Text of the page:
Does it make sense to set the same goals for both a teacher and a doctor? We know that their net worths will likely be starkly different. The average American doctor’s salary in 2019 was north of $300,000. Meanwhile, the average teacher’s salary was $60,000. Of course, there are millions of people and jobs and salaries that will fall within and without this range. Does it make sense to compare net worth targets when incomes are so different?
In my opinion, yes it does make sense to do this comparison. But it’s only one data point that you should use–not an end-all-be-all. It’s just like a young track athlete comparing their race times to record holders. Of course they’ll be slower than the record holders. But it gives them a target, an understanding of the gap, a percentage difference to record for later purposes.
Besides, the comparisons I presented above are median net worth targets. They account for the highs and the lows, and they let you know where the middle of that scale lands.
If you’re making a lower salary but you love to be frugal, then set your targets high! Aim for a net worth that’s a decile or two above your salary decile.
If you’re fresh out of law school, you’ll probably be in a mountain of debt. You might be low on the scale now, but your long-term financial prospects are pretty good. Keep circumstances like that in mind as you review today’s charts.
Location and Cost of Living
We’ve covered how inflation and income can affect your interpretations of these results. But we should also discuss how your cost of living can affect these results. Simply put, life in San Francisco or New York City simply costs more than life in Rochester, NY, which costs more than life in rural Kansas. Rent, gas, groceries–all these commodities have different prices around the country.
I’ve used the crowd-sourced site Numbeo to do some of these comparisons. For example, here are some results comparing Rochester to Boston–where Numbeo tells me I’d need about 50% more spending for the same standard of living.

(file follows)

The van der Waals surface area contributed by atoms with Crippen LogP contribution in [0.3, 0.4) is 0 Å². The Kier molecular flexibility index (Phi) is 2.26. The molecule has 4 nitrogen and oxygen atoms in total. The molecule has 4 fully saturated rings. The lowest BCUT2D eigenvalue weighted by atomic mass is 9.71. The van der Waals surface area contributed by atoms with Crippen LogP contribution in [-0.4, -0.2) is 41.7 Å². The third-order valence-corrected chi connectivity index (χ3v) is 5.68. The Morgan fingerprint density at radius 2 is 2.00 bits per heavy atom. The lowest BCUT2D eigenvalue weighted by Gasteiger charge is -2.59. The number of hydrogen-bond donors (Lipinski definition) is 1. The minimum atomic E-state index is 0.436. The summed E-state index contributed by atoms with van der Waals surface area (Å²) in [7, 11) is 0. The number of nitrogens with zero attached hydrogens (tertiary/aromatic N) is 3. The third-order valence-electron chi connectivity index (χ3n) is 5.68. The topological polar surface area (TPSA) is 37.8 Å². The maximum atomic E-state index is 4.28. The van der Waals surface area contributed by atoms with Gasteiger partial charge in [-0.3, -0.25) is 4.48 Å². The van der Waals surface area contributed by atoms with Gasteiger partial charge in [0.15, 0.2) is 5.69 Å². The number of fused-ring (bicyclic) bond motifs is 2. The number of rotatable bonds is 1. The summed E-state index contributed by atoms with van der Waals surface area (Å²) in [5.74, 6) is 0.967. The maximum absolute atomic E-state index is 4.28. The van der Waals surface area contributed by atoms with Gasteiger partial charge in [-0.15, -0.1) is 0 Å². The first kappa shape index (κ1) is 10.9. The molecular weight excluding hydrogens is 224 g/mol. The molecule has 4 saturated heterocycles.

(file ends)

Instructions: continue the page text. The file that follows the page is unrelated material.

Numbeo uses New York City as a baseline, giving it a “Cost of Living plus Rent Index” score of 100. The United States as a whole has an index score 56, suggesting that the average American has a cost of living that’s about 44% less than the average NYC resident.
I highly recommend looking up your city or region to compare it to the United States index score of 56. The percentage difference will give you another way to interpret the net worth results. For example, Philadelphia has an index of 62, which is 10% higher than 56. If a Philly resident is using today’s data for retirement planning, they should consider adding 10% to all of the data points.
25th Percentile and 75th Percentile Net Worth Targets by Age
One interesting aspect of the 75th percentile net worth targets is that the Fidelity recommendation lines up well with the Fed data. In other words: people who earn more also save a larger proportion of their income, and people who save more are more likely to meet Fidelity’s thresholds. That’s real data lining up with Fidelity’s subjective targets.
If we go back to the 50th percentile chart, we notice that the Fed data lags behind both Fidelity’s targets and the Balance’s targets. In other words: average real-world saving does not meet the average expectations of Fidelity and the Balance. It takes above-average earning and saving to meet the Fidelity and Balance targets.